Fostering Social and Emotional Learning in a Digital Ecosystem

By Divya Sridhar, Ph.D., Policy Analyst at McGraw-Hill Education

Education policy is moving in a direction to incorporate social and emotional learning (SEL) into curriculum, shaping schools’ plans and priorities. To help build a stronger SEL foundation, a diverse array of education stakeholders, including technology partners, schools, researchers, and governmental entities can work together in a community effort to identify ways to support provisions relating to SEL in the Every Student Succeeds Act.

The education technology ecosystem is shaping the 21st century classroom in many ways — by providing tools, resources, 1:1 tutoring and learning in a more efficient and effective manner, and personalizing the learning experience for students. As a learning science company, it’s our job to think about how digital curriculum can further students’ ability to master “hard” skills and educational content, but also how resources incorporate students’ mastery of “soft” skills, as these skills can shape an individual’s decision making, self-esteem, interpersonal interactions, and much more.

By incorporating digital solutions that support SEL in curriculum and making this an organic part of their teaching practices, teachers can help students build essential skills they can use inside and outside the classroom. Digital and adaptive technology can free up the time teachers are currently spending grading and analyzing print-based materials, and help teachers identify each unique learner’s strengths and weaknesses, similar to the experience students receive in tutoring. To make the most of digital solutions, teachers may undergo a learning curve. Therefore, district leaders need to make professional development opportunities accessible, to ensure teachers are comfortable and up-to-date with the latest processes.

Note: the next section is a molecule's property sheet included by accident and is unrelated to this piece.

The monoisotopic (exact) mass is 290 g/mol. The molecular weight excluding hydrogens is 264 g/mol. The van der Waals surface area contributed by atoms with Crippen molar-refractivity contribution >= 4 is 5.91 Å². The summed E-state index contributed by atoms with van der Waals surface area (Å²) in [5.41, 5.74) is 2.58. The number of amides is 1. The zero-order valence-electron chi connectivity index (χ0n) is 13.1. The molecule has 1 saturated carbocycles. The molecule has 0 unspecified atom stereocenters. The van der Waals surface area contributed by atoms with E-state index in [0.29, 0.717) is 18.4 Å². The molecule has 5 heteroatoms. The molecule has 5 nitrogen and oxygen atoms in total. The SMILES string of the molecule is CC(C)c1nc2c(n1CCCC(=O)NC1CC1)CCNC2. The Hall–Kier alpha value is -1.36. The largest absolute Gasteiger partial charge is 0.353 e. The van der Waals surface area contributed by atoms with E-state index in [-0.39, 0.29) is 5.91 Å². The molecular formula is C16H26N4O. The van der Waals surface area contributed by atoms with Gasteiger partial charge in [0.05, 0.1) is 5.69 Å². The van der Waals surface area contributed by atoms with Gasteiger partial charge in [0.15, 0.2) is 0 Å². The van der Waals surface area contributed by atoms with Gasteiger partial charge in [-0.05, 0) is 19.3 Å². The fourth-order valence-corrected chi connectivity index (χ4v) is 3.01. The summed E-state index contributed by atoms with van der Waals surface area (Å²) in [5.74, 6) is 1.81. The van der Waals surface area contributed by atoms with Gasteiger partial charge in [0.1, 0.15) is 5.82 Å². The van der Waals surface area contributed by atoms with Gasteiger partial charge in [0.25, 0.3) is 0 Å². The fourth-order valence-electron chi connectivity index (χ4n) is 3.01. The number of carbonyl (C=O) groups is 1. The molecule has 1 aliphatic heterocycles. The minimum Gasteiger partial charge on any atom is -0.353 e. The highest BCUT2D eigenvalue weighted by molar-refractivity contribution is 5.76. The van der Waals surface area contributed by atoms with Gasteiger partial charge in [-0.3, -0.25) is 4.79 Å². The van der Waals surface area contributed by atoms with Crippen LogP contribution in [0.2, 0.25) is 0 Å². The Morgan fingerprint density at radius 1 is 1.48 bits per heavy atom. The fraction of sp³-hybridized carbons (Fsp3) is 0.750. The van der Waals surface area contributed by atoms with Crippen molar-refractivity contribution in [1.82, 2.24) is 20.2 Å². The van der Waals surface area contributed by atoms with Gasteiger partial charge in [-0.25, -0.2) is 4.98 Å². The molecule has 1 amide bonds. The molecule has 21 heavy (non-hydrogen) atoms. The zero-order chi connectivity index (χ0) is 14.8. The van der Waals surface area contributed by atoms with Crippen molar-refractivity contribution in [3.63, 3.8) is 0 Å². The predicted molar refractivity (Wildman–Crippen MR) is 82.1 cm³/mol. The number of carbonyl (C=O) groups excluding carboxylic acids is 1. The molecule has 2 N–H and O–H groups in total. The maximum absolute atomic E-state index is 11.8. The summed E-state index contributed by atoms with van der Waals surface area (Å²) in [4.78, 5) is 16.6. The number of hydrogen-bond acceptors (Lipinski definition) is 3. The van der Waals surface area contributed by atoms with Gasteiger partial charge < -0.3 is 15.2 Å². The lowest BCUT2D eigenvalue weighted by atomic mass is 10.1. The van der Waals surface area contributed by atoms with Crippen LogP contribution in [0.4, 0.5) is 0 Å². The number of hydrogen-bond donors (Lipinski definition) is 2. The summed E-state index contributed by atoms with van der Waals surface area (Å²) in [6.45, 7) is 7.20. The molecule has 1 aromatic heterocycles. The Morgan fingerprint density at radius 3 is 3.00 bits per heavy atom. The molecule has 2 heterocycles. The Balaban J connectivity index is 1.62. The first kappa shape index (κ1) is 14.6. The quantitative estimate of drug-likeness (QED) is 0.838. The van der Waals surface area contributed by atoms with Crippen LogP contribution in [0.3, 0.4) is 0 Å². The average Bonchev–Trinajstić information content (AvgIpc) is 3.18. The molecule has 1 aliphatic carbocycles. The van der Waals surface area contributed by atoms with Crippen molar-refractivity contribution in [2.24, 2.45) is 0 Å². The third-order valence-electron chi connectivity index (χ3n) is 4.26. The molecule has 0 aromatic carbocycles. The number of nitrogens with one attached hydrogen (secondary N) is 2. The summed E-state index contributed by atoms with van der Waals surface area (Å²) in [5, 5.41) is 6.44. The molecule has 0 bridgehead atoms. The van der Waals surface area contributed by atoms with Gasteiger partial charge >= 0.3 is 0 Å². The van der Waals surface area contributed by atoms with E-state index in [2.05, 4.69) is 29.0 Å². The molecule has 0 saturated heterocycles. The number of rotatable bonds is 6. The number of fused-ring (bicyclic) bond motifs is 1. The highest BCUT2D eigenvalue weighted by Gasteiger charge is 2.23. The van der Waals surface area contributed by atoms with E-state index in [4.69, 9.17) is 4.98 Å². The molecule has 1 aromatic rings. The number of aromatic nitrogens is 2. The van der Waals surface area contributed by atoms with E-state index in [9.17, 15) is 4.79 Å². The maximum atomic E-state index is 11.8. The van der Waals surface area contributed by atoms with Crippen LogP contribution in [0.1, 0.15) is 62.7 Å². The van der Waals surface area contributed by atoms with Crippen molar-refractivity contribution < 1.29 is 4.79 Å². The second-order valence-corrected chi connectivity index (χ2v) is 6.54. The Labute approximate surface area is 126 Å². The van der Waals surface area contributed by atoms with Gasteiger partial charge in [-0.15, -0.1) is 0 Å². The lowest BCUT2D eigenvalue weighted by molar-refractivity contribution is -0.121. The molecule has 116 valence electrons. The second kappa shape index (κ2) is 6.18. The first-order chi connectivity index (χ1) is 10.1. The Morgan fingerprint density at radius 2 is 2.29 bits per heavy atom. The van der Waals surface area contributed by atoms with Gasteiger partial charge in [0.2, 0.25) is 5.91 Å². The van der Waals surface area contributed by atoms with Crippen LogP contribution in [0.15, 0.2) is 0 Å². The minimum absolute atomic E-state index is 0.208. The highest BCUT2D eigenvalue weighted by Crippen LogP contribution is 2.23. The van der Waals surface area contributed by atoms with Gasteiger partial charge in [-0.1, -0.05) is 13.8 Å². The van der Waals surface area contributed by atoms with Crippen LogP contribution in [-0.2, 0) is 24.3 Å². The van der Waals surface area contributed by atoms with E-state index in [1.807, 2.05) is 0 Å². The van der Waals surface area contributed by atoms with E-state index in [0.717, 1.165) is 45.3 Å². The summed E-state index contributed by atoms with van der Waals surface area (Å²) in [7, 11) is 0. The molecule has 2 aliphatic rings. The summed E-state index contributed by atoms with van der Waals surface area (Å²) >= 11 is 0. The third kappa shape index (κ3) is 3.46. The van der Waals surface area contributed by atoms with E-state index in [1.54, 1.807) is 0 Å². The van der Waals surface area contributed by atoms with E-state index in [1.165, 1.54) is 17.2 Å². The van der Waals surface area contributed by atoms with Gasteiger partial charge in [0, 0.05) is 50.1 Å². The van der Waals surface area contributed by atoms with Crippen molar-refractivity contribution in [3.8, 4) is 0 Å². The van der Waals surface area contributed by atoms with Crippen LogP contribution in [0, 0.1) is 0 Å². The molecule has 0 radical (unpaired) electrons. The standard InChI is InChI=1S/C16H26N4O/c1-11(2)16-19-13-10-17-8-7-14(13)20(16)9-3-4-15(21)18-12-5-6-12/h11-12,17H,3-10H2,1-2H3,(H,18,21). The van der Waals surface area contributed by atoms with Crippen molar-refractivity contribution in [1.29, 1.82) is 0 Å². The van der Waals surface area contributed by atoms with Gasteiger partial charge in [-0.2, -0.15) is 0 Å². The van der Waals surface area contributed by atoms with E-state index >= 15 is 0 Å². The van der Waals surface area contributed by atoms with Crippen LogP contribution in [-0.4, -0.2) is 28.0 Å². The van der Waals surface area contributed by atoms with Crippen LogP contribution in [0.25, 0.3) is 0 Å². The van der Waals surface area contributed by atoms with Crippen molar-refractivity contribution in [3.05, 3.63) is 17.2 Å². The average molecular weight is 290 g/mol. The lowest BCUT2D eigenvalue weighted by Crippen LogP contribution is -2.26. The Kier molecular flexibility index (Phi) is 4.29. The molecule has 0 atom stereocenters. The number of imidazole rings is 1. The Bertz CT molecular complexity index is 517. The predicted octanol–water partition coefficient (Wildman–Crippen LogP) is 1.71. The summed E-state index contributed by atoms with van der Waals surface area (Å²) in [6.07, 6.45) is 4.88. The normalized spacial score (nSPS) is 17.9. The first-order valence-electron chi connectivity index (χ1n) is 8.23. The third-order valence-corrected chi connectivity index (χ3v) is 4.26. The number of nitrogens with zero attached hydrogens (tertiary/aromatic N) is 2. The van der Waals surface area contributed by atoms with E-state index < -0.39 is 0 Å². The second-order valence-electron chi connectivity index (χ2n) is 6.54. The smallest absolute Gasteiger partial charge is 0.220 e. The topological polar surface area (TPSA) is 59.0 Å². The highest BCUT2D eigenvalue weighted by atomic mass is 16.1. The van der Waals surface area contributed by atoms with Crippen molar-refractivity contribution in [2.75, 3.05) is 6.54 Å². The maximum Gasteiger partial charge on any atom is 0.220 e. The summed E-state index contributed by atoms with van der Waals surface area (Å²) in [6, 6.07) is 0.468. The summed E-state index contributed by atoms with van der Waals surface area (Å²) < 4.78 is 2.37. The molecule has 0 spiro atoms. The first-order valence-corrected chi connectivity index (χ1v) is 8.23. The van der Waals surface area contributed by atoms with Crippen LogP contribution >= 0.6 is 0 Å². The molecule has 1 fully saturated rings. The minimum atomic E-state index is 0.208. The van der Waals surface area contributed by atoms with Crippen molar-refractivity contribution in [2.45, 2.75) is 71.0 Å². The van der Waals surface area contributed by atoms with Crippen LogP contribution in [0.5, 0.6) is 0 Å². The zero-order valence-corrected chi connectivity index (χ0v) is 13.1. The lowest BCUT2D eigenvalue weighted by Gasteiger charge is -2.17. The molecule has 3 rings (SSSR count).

Foundations, think tanks, and nonprofits have also been particularly engaged in studying, funding, and piloting programs focused on SEL skills. More can be done through continued research, best practices, and a better understanding of how SEL impacts communities across varying geographies and demographics. Together, the various education stakeholders in the community can work together to make progress in making SEL a pervasive part of students’ learning continuum.

Gathering insights through learning science, the education community is engaging in a partnership so that teachers and students, technology vendors, and researchers can together grow and learn in a constant feedback loop. To support these efforts, it is of utmost importance to provide flexibility in teaching practices, an open mind toward innovation, and an eye for identifying opportunities for growth.

We believe that education policy is heading in the right direction by incorporating SEL, and we hope that the rest of the education community can promptly follow suit, leading the charge to build a better tomorrow for our nation’s children. For best practices in SEL built from the science of learning, check out our Guiding Principles of SEL guide, authored by our Applied Learning Sciences team:


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